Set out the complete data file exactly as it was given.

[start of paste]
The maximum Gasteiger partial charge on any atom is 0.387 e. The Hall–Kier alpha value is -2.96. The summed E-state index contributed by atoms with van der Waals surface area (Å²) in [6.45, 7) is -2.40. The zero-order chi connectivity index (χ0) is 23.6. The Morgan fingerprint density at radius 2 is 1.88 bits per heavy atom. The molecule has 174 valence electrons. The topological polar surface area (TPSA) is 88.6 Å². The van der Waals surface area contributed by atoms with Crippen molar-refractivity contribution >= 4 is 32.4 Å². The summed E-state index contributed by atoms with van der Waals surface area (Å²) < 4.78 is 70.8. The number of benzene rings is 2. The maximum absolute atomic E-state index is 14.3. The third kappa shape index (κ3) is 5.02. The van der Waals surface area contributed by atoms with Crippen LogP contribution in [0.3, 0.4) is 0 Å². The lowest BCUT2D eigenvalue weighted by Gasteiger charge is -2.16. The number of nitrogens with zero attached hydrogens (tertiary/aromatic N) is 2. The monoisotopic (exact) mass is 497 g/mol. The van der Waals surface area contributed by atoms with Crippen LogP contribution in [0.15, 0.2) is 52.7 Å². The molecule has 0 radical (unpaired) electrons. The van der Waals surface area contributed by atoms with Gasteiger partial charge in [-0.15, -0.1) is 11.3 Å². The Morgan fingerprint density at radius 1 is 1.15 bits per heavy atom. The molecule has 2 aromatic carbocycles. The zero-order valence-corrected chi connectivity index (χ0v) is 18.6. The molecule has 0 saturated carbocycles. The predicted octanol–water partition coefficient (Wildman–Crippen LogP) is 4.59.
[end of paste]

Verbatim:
The maximum Gasteiger partial charge on any atom is 0.387 e. The Hall–Kier alpha value is -2.96. The summed E-state index contributed by atoms with van der Waals surface area (Å²) in [6.45, 7) is -2.40. The zero-order chi connectivity index (χ0) is 23.6. The Morgan fingerprint density at radius 2 is 1.88 bits per heavy atom. The molecule has 174 valence electrons. The topological polar surface area (TPSA) is 88.6 Å². The van der Waals surface area contributed by atoms with Crippen molar-refractivity contribution >= 4 is 32.4 Å². The summed E-state index contributed by atoms with van der Waals surface area (Å²) < 4.78 is 70.8. The number of benzene rings is 2. The maximum absolute atomic E-state index is 14.3. The third kappa shape index (κ3) is 5.02. The van der Waals surface area contributed by atoms with Crippen LogP contribution in [0.3, 0.4) is 0 Å². The lowest BCUT2D eigenvalue weighted by Gasteiger charge is -2.16. The number of nitrogens with zero attached hydrogens (tertiary/aromatic N) is 2. The monoisotopic (exact) mass is 497 g/mol. The van der Waals surface area contributed by atoms with Crippen LogP contribution in [0.15, 0.2) is 52.7 Å². The molecule has 0 radical (unpaired) electrons. The van der Waals surface area contributed by atoms with Gasteiger partial charge in [-0.15, -0.1) is 11.3 Å². The Morgan fingerprint density at radius 1 is 1.15 bits per heavy atom. The molecule has 2 aromatic carbocycles. The zero-order valence-corrected chi connectivity index (χ0v) is 18.6. The molecule has 0 saturated carbocycles. The predicted octanol–water partition coefficient (Wildman–Crippen LogP) is 4.59.